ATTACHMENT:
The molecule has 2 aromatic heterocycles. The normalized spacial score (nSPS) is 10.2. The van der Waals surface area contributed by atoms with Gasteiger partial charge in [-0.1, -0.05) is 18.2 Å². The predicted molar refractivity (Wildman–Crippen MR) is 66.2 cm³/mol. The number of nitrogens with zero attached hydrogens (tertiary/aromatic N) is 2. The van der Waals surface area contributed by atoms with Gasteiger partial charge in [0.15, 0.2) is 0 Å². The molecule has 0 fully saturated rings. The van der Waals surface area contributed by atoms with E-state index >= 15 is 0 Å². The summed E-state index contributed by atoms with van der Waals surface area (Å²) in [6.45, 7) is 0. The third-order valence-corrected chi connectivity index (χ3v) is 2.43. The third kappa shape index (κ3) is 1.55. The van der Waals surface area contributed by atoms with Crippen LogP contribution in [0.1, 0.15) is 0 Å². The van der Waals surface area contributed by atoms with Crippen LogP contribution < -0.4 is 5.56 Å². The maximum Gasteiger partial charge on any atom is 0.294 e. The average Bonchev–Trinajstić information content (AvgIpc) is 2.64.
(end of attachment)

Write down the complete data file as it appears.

The molecule has 2 aromatic heterocycles. The normalized spacial score (nSPS) is 10.2. The van der Waals surface area contributed by atoms with Gasteiger partial charge in [-0.1, -0.05) is 18.2 Å². The predicted molar refractivity (Wildman–Crippen MR) is 66.2 cm³/mol. The number of nitrogens with zero attached hydrogens (tertiary/aromatic N) is 2. The van der Waals surface area contributed by atoms with Gasteiger partial charge in [0.15, 0.2) is 0 Å². The molecule has 0 fully saturated rings. The van der Waals surface area contributed by atoms with E-state index >= 15 is 0 Å². The summed E-state index contributed by atoms with van der Waals surface area (Å²) in [6.45, 7) is 0. The third-order valence-corrected chi connectivity index (χ3v) is 2.43. The third kappa shape index (κ3) is 1.55. The van der Waals surface area contributed by atoms with Crippen LogP contribution in [0.1, 0.15) is 0 Å². The van der Waals surface area contributed by atoms with Crippen LogP contribution < -0.4 is 5.56 Å². The maximum Gasteiger partial charge on any atom is 0.294 e. The average Bonchev–Trinajstić information content (AvgIpc) is 2.64.